Pay-TV providers flunk consumer satisfaction test

editor's corner

If you are a parent, you know the reaction a "D" on one of your children's report cards elicits. Stern look, stern words, vows of increased supervision, workload etc. Or, perhaps, you're a softy, like me.

Generally, I follow the above with questions... Why are you struggling? What do you think you can do about it? Let's work together on resolving the issues, establish a strategy and fix that grade.

As a dad, I've only gone there a couple of times, and it's worked pretty well. Fortunately, my two sons are pretty solid students, although foreign language has consistently been a little muddy.

So how come, in the dozen years that pay-TV services have been flunking their annual exams--the American Customer Satisfaction Index (ACSI) put together by the Ross School of Business at the University of Michigan--there hasn't been any improvement?

Yesterday, the ACSI came out and gave the industry another "D," grade, a 66 out of 100 on the index.

It was the third straight year pay-TV providers scored 66, which actually is pretty good for them.

The previous years, starting in 2001, read more like golf scores you'd dream about shooting than a report card you'd like to see: 64, 61, 61, 61, 61, 63, 62, 64, 63, and the more recent "improvements" to 66.

During that time, the best scores never got above 74. That solid "C" came this year from Verizon's FiOS TV service, which, with AT&T's U-verse TV, has only been on the list for the past three years... their barely average scores have actually pulled the rest up.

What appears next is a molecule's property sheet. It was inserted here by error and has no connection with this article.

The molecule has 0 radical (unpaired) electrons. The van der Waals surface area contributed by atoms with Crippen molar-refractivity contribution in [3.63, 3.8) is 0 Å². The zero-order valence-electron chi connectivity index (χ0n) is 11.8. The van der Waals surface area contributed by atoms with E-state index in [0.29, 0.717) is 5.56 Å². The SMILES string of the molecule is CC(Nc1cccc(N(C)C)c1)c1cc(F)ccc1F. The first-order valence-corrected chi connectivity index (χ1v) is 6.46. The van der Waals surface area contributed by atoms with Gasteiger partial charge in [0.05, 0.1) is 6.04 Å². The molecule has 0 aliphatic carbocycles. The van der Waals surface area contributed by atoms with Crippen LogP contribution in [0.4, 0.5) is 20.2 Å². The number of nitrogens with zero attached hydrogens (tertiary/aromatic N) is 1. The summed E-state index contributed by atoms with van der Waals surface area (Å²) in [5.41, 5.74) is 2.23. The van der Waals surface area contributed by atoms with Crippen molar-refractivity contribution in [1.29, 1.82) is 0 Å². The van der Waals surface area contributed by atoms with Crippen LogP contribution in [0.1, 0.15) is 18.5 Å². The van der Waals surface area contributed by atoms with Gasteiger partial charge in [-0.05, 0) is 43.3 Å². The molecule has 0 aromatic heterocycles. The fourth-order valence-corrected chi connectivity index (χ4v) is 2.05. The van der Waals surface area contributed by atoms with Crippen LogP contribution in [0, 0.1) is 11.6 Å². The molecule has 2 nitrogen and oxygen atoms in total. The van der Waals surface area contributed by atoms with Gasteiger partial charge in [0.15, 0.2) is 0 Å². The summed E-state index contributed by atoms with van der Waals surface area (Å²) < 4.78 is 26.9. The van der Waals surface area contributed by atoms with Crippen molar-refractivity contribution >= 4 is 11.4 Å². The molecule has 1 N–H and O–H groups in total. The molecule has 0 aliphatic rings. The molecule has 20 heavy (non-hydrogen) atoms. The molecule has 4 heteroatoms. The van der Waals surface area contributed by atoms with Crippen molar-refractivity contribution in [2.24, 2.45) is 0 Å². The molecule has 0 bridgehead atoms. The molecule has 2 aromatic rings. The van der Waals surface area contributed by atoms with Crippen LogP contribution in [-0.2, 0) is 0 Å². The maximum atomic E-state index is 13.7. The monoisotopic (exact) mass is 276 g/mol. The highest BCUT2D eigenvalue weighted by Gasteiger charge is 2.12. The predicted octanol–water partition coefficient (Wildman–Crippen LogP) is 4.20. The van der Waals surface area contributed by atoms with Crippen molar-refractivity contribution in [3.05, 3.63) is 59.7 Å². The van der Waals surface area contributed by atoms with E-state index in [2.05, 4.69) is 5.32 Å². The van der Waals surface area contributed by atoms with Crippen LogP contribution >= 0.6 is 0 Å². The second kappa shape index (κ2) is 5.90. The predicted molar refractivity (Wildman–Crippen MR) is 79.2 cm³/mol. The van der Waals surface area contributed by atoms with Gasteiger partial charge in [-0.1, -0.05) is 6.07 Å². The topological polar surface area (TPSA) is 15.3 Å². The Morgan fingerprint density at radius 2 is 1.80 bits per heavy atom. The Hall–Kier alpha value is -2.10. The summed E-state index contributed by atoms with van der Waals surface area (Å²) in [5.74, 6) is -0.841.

The worst? You guessed it: Cable TV. Charter was the lowest at 59, not too surprising since their customer satisfaction index just a couple of years ago was a 51.

The worst customer satisfaction index out of the 47 industries tracked? Newspapers... it scored a 64.

The worst company? Delta Air Lines with a 56.

Perhaps it's a little easier to explain the decay in cable subscription numbers when you look at those figures.

Earlier this month, for example, Nielsen reported that 1.5 million subscribers had dumped their pay-TV subscriptions, a decline of about 1.5 percent.

Craig Moffett, from Bernstein Research, countered those numbers with research of his own that showed overall subscriber growth was up slightly year over year, some 0.2 percent.

But the halcyon days of growth that pushed 1.5 percent per quarter are clearly gone.

Cord-cutting naysayers blame the economy, the alignment of the stars, or other factors.

I think, that as ACSI pointed out, even though service providers are, on the whole, offering more options than ever before, the reliability and rising costs continue to irk consumers.

The lack of satisfaction Americans feel with their pay-TV services isn't new.

The options they have to replace them are, and they're increasing.

Want to make a bet on next year's ACSI? I'm all over that "D." No matter what the providers do.

And that, for the moment, seems fine with them.

They shouldn't be too surprised when consumers increasingly turn to over-the-top services, online video and video-on-demand. -Jim